Native New Yorker and licensed Brown Harris Stevens agent, Jeff Goodman has a thorough understanding of his city's evolving neighborhoods and fluctuating real estate market. During the peak of the COVID-19 pandemic, he was able to bring a historic Victorian mansion in one of Brooklyn’s most iconic Brownstone neighborhoods to the market and negotiate an accepted offer at full asking price with no contingencies just a week after it was listed.
Goodman is consistently building on his award-winning neighborhood programming, Rediscovering New York, and even expanded the content of his radio show and podcast to include other areas of the city that his clients may like to explore.
Here, Goodman discusses what it means to him to be among this year's honorees and Rediscovering New York, among other topics:
RISMedia’s Real Estate Newsmakers honors were created to recognize the people who are raising the standards of professionalism in the real estate industry. What does it mean to you to be named among this year’s honorees?
I am honored to be included amongst my colleagues across the U.S. who are making a real difference: a difference in how we sell and represent real estate, how we help people buy property and how we engage people in different ways that empower them to become more engaged in the myriad aspects of real estate.
You were selected as a Newsmaker within the Trendsetters category, which is dedicated to the creative thinkers within our industry. Could you tell us a little bit about Rediscovering New York?
My programming has two components. One is live, in-person tours of New York’s great neighborhoods that engage participants in the history, vibe and feel of some of the city’s great neighborhoods. And an important part of the experience I create with my tour events are the receptions that I host after the tour at a local business, so my guests can meet each other and connect on a more intimate level than they would during the tour itself. Many of my tour-goers have made new friends on my tours.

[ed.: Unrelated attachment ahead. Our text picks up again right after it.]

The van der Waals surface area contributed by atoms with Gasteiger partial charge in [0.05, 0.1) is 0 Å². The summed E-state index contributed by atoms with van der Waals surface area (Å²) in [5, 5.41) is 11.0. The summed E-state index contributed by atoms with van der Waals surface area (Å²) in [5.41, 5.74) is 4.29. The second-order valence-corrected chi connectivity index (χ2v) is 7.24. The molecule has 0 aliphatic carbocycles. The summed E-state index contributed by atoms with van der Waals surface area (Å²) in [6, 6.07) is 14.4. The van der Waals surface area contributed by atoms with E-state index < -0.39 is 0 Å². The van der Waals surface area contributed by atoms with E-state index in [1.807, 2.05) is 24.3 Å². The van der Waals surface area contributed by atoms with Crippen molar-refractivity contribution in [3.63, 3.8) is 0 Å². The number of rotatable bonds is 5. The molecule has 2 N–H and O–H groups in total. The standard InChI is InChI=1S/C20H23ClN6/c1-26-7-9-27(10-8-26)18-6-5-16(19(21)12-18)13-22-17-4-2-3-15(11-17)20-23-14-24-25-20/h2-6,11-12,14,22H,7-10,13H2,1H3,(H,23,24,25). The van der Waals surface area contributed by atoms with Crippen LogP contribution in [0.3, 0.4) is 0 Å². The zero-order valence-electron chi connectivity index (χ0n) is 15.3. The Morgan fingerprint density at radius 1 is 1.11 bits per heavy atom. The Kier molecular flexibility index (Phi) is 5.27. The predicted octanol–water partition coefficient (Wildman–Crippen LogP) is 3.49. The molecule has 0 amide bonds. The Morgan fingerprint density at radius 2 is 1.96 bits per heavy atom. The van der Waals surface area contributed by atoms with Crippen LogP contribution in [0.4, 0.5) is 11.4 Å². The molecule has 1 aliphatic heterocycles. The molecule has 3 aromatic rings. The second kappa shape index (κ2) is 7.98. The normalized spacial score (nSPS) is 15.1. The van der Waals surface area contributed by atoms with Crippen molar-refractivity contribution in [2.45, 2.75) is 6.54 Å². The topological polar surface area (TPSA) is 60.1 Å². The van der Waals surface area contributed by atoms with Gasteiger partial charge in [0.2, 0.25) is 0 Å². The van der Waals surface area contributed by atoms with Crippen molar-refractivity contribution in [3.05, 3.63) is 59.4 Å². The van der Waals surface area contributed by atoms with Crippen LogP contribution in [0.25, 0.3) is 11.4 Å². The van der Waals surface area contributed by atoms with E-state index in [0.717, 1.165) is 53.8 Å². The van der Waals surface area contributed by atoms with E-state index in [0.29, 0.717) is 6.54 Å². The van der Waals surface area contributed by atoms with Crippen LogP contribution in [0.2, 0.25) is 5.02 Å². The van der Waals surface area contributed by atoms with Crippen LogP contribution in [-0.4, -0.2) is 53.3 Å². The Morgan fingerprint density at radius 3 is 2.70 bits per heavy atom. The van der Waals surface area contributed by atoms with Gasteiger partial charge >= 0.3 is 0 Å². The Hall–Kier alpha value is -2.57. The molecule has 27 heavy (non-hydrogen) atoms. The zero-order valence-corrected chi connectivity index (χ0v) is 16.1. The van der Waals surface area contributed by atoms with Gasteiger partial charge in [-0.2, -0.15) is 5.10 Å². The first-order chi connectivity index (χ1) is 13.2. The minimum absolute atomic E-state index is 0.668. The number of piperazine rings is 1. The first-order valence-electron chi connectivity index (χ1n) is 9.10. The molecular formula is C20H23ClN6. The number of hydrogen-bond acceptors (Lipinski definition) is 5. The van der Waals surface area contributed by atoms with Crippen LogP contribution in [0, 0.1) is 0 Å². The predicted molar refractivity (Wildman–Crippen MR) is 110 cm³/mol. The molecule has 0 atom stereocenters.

The other kind of programming I do is digital, or more to the point, live radio and podcasts. The content is similar: I bring individual New York neighborhoods to life through interviews with my guests (local historians, business owners, artists, elected officials and others who are involved in the community).
Last year, you expanded the content of your radio show and podcast to include other areas of the city. How did this idea to expand come about and what have you learned about your city in the process?
Originally I expanded it because even a city the size of New York has a finite number of neighborhoods; I just hosted my 120th show and I need to have more subject matter than just neighborhoods in order to keep the content vibrant and fresh. I think the thing I have learned, and keep learning, is what an incredible place New York City is and how many amazing, knowledgeable, enthusiastic and proud people there are who provide exceptional material to showcase all the wonderful things about this amazing city.
What would your advice be to other real estate professionals about moving forward as our country begins to reopen and the pandemic slowly ends?
First and foremost, to recognize that the people we engage with may have different comfort levels as to how much they want to physically engage with us and with other people. Safety is number one. Second is to stick to the basics of being a great agent once we have our clients–now more than ever the market wants reliable, measured expertise and a commitment from agents to help our clients achieve their goals. Third, not to use an outmoded cliché, but I’d also say as far as enhancing our brands, be open to new paradigms and horizons.
One thing that the pandemic has done is change a lot in us: how we think, how we perceive things, even realizing what’s important. In that sense, it would be a good opportunity to think about how we can keep our brands fresh and appeal to our potential customers in ways that we may not have done before. In addition to the extraordinary challenges and personal loss that some of us have had to deal with, these evolving times can offer opportunities for us to figure out how we can reach and touch people in ways that we haven’t done before.